Sports Illustrated


This page provides a summary of research results for Sports Illustrated’s photographic coverage of the 2013 Super Bowl and the final game of the NCAA March Madness tournament.


Sports Illustrated‘s homepage is the main venue for its online game coverage; in its extensive online ( coverage of the Super Bowl, it posted over a hundred photos, videos and other multimedia elements to illustrate its top news stories, columns and blogs.  By contrast, during the final game of NCAA’s March Madness tournament, Sports Illustrated ran much more limited coverage.

One indication of that?  For both events, Sports Illustrated gathered photos in galleries, but while it ran multiple Super Bowl photo galleries of game action, the fans and the postgame ceremony, it posted only one photo gallery for the entire NCAA’s March Madness tournament — not just the final game.

Overall, researchers pinned* 106 photos from Sports Illustrated the night of and day after the Super Bowl, and 43 photos and videos from the NCAA Championship game.  Most of the photographs published by were originally taken by their own photographers.

What’s not to love? featured a photo of San Francisco 49ers fans outside the Superdome before the game — David E. Klutho

  • Sports Illustrated covered Super Bowl halftime the least out of all news outlets in the SportPix study, but not because it used all its space for game photos.  Researchers found and pinned more photos of fans than of the game itself.
  • Sports Illustrated used social media to post its “artistic” images: put those artsy-type photos up on Instagram, but also tweeted them out afterwards.

(Click here to see Sport’s Illustrated’s photos that researchers pinned to Pinterest.)


An example of’s coverage:  A photo of a Michigan and Louisville contest under the net.–David Klutho/SI

  • While Sports Illustrated ran fewer photos overall of the NCAA Championship than it did of the Super Bowl, the photos it did published  overwhelmingly pictured the game on the court.
  • While Sports Illustrated ran more photos of the Super Bowl fans than of the game,  during the NCAA final game Sports Illustrated ran fewer photos of NCAA fans than any other news outlet in the SportPix study — researchers found and posted only 1 fan photo.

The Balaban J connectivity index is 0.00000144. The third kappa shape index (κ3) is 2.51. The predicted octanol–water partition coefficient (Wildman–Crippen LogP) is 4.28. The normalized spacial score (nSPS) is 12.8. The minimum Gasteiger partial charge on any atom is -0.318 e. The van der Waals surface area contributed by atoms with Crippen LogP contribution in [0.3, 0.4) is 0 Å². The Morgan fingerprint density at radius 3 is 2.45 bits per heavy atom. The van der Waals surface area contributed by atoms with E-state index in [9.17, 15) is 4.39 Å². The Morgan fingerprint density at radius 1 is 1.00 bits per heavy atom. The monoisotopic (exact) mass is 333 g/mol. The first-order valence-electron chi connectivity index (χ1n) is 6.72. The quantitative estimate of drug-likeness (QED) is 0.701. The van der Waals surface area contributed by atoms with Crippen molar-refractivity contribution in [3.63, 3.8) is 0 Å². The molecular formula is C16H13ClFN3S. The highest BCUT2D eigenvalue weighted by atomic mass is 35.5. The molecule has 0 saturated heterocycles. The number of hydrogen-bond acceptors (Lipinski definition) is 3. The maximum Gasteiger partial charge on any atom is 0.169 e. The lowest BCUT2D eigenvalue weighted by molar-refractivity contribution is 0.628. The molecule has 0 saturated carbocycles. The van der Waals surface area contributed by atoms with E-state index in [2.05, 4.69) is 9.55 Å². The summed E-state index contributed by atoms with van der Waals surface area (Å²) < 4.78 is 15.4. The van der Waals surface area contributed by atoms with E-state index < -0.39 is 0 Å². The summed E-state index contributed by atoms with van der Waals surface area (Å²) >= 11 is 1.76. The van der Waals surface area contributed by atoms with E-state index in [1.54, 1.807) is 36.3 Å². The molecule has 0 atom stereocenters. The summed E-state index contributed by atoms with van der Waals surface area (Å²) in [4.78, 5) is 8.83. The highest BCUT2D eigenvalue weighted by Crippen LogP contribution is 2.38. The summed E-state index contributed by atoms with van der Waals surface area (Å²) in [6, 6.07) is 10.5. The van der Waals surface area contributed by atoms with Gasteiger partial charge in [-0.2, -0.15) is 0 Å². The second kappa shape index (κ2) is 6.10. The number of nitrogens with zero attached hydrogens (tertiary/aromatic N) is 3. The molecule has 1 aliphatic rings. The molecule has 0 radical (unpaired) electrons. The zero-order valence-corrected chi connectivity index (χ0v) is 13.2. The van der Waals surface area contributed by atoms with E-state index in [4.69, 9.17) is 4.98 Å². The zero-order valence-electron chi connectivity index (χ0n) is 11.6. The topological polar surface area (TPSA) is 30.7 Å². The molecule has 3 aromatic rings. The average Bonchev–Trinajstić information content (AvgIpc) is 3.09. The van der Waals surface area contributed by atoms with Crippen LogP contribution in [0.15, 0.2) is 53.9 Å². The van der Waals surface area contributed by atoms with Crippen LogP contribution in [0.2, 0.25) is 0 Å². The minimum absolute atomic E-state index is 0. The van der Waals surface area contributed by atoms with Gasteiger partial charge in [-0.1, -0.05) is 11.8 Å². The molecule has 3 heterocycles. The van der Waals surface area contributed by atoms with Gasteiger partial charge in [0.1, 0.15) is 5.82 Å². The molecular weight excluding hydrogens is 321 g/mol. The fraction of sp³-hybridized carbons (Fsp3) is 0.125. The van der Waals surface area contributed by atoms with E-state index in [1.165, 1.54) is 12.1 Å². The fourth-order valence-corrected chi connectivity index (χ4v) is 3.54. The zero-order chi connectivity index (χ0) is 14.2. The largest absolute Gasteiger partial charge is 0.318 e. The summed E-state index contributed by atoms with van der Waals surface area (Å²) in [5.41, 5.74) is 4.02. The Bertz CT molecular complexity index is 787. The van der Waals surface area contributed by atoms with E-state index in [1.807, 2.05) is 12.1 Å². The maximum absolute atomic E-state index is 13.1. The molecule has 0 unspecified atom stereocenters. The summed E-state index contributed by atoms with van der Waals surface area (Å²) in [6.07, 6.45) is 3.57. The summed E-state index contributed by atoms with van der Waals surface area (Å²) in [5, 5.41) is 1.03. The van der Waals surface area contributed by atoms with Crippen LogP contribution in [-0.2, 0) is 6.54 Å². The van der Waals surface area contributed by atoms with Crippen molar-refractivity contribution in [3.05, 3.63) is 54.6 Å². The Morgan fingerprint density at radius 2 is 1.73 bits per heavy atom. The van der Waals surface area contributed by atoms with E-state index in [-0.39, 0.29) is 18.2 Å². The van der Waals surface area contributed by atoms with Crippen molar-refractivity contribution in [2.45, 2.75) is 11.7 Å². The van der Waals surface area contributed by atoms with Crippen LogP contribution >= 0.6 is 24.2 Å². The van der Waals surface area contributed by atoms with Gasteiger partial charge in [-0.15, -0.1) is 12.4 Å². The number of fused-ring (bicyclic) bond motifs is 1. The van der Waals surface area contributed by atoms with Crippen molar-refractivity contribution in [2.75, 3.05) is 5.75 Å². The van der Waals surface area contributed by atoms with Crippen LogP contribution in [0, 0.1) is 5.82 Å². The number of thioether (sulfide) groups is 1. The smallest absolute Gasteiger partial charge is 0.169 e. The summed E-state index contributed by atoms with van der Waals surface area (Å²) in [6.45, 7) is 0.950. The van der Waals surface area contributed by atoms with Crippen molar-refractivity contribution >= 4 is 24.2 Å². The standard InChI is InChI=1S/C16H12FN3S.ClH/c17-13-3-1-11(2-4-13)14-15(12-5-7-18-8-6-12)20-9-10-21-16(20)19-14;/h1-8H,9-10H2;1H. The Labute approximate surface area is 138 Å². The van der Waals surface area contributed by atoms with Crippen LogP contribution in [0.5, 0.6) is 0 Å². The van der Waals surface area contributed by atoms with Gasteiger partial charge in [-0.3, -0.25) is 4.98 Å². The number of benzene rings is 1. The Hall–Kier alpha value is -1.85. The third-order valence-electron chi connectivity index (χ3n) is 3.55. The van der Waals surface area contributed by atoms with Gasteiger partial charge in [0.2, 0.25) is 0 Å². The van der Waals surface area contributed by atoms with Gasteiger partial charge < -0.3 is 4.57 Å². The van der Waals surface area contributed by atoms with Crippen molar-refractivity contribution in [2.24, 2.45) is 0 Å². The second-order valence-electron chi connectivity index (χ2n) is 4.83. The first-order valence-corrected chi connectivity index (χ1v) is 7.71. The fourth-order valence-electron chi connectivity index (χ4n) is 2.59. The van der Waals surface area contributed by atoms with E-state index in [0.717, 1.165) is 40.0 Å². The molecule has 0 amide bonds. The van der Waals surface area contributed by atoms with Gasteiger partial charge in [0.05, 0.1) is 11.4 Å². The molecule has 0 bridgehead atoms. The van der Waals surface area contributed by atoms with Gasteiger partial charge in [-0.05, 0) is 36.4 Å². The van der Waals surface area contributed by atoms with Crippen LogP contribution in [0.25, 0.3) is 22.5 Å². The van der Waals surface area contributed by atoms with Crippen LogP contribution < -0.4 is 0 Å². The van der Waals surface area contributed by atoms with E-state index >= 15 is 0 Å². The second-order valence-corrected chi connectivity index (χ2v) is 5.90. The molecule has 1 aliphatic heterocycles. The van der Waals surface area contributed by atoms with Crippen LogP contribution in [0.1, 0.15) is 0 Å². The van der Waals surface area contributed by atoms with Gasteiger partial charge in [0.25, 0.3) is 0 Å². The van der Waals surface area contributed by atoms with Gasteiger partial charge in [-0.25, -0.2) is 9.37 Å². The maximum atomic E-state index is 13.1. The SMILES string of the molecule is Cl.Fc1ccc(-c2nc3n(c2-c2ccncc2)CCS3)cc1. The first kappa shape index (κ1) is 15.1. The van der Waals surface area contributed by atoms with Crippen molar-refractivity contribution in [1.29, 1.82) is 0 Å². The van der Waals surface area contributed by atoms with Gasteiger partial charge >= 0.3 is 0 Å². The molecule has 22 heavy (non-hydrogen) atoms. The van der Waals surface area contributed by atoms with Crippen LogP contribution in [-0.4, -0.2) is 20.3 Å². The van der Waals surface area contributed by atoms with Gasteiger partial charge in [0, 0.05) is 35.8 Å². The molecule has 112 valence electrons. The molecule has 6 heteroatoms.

These images from Sports Illustrated are a sampling of its photo coverage of the Super Bowl and the NCAA Championship game. Clicking a photo links to the Pinterest board of that photo.

Focus of Sports Illustrated’s Photo Coverage during the Super Bowl and NCAA Championship Game featured Ravens fan inside and outside the  Superdome before Super Bowl XLVII. — Jordan Murph/SI emphasized scoring moments in the NCAA game, such as this shot by Russ Smith and the Cardinals. — John W. McDonough/SI

SI Super Bowl

SUPER BOWL: A considerable — and surprising — amount of attention in Sports Illustrated went to Super Bowl fans, in all their weirdness.


NCAA CHAMPIONSHIP: Sports Illustrated’s coverage emphasized action and post-game photos

Sports Illustrated 
Super Bowl and NCAA Basketball Final Game Coverage

PINTEREST:   Researchers noted that ( only allowed visitors to “pin” photographs on the site; researchers could not pin videos. As a result, researchers could not represent all the components of the full visual experience of a visitor to Sports Illustrated via Pinterest. Researchers could  “pin” from Sports Illustrated’s Twitter and Instagram accounts, however, but they could not pin from Sports Illustrated‘s Facebook account.  (Facebook does not allow “pin” capability on its site.)

CONTEXTSports Illustrated is America’s best known sports magazine. A subsidiary of Time Inc., Sports Illustrated has been publishing weekly since August 16th, 1954. Known mostly for its features and photography, Sports Illustrated also operates several properties under the Sports Illustrated umbrella, including (, SI Kids, Golf Magazine and the SI Swimsuit Edition.

* NB: Researchers applied the same collection methodology for all the news outlets studied. It is likely that the researchers on this survey did not collect every photograph published, and, on occasion, certain photographs that could be viewed were not collectible by Pinterest. The total number of photographs studied, therefore, should be understood to be representative of those published on the news outlets, not an absolute set of all photographs published on all sites.
It is fair to note, however, that the number of photographs of either game collected for any given site is a rough indication of the commitment of that site to photographically covering that specific game.